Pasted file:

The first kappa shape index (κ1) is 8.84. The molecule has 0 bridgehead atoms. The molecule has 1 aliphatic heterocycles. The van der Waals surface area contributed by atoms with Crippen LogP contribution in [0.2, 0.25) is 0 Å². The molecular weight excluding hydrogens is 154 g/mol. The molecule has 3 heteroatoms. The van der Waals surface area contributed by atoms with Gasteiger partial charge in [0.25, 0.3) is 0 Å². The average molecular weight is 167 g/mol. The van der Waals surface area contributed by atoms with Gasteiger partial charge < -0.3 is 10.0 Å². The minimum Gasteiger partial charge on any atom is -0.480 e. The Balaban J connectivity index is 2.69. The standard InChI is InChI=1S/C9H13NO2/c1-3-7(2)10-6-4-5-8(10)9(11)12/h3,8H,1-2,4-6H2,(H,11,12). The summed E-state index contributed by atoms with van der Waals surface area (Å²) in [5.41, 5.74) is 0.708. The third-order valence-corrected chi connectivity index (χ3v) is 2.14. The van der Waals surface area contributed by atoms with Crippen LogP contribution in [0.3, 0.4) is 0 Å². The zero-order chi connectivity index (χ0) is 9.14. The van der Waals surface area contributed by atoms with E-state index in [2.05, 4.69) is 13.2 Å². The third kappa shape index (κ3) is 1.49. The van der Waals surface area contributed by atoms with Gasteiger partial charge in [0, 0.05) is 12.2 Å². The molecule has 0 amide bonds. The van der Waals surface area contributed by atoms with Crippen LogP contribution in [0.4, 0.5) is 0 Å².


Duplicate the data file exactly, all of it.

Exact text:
The first kappa shape index (κ1) is 8.84. The molecule has 0 bridgehead atoms. The molecule has 1 aliphatic heterocycles. The van der Waals surface area contributed by atoms with Crippen LogP contribution in [0.2, 0.25) is 0 Å². The molecular weight excluding hydrogens is 154 g/mol. The molecule has 3 heteroatoms. The van der Waals surface area contributed by atoms with Gasteiger partial charge in [0.25, 0.3) is 0 Å². The average molecular weight is 167 g/mol. The van der Waals surface area contributed by atoms with Gasteiger partial charge < -0.3 is 10.0 Å². The minimum Gasteiger partial charge on any atom is -0.480 e. The Balaban J connectivity index is 2.69. The standard InChI is InChI=1S/C9H13NO2/c1-3-7(2)10-6-4-5-8(10)9(11)12/h3,8H,1-2,4-6H2,(H,11,12). The summed E-state index contributed by atoms with van der Waals surface area (Å²) in [5.41, 5.74) is 0.708. The third-order valence-corrected chi connectivity index (χ3v) is 2.14. The van der Waals surface area contributed by atoms with Crippen LogP contribution in [0.3, 0.4) is 0 Å². The zero-order chi connectivity index (χ0) is 9.14. The van der Waals surface area contributed by atoms with E-state index in [2.05, 4.69) is 13.2 Å². The third kappa shape index (κ3) is 1.49. The van der Waals surface area contributed by atoms with Gasteiger partial charge in [0, 0.05) is 12.2 Å². The molecule has 0 amide bonds. The van der Waals surface area contributed by atoms with Crippen LogP contribution in [0.4, 0.5) is 0 Å².